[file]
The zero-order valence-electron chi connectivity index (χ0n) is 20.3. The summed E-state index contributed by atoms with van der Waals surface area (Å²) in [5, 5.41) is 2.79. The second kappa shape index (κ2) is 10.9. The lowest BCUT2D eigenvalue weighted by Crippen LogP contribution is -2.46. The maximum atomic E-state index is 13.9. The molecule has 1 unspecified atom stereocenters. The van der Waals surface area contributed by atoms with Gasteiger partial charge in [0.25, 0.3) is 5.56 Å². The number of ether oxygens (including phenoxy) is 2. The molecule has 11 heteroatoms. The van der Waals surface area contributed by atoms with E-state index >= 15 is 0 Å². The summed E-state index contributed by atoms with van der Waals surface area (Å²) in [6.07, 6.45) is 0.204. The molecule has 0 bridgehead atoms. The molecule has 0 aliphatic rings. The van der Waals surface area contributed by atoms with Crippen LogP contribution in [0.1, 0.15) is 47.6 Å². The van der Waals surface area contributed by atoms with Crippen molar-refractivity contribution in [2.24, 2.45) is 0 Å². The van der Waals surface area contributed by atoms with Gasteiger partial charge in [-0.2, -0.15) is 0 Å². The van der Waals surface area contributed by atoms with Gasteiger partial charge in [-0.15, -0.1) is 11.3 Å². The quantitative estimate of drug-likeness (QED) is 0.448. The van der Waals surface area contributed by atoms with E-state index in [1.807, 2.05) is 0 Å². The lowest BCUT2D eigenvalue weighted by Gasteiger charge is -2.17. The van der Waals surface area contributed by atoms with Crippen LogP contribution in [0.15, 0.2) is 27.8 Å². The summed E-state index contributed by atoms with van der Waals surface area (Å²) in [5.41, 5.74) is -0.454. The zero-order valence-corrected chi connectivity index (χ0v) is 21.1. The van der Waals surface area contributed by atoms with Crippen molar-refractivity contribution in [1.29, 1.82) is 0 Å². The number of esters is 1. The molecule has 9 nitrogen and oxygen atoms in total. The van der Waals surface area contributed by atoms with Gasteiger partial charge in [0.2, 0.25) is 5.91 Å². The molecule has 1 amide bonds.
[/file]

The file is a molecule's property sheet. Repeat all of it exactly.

The zero-order valence-electron chi connectivity index (χ0n) is 20.3. The summed E-state index contributed by atoms with van der Waals surface area (Å²) in [5, 5.41) is 2.79. The second kappa shape index (κ2) is 10.9. The lowest BCUT2D eigenvalue weighted by Crippen LogP contribution is -2.46. The maximum atomic E-state index is 13.9. The molecule has 1 unspecified atom stereocenters. The van der Waals surface area contributed by atoms with Gasteiger partial charge in [0.25, 0.3) is 5.56 Å². The number of ether oxygens (including phenoxy) is 2. The molecule has 11 heteroatoms. The van der Waals surface area contributed by atoms with E-state index >= 15 is 0 Å². The summed E-state index contributed by atoms with van der Waals surface area (Å²) in [6.07, 6.45) is 0.204. The molecule has 0 bridgehead atoms. The molecule has 0 aliphatic rings. The van der Waals surface area contributed by atoms with Crippen LogP contribution in [0.1, 0.15) is 47.6 Å². The van der Waals surface area contributed by atoms with Crippen molar-refractivity contribution in [2.24, 2.45) is 0 Å². The van der Waals surface area contributed by atoms with Gasteiger partial charge in [-0.2, -0.15) is 0 Å². The van der Waals surface area contributed by atoms with Gasteiger partial charge in [-0.15, -0.1) is 11.3 Å². The quantitative estimate of drug-likeness (QED) is 0.448. The van der Waals surface area contributed by atoms with E-state index in [1.807, 2.05) is 0 Å². The lowest BCUT2D eigenvalue weighted by Gasteiger charge is -2.17. The van der Waals surface area contributed by atoms with Crippen LogP contribution in [0.15, 0.2) is 27.8 Å². The summed E-state index contributed by atoms with van der Waals surface area (Å²) in [5.41, 5.74) is -0.454. The zero-order valence-corrected chi connectivity index (χ0v) is 21.1. The van der Waals surface area contributed by atoms with Crippen molar-refractivity contribution in [1.29, 1.82) is 0 Å². The number of esters is 1. The molecule has 9 nitrogen and oxygen atoms in total. The van der Waals surface area contributed by atoms with Gasteiger partial charge in [0.2, 0.25) is 5.91 Å². The molecule has 1 amide bonds.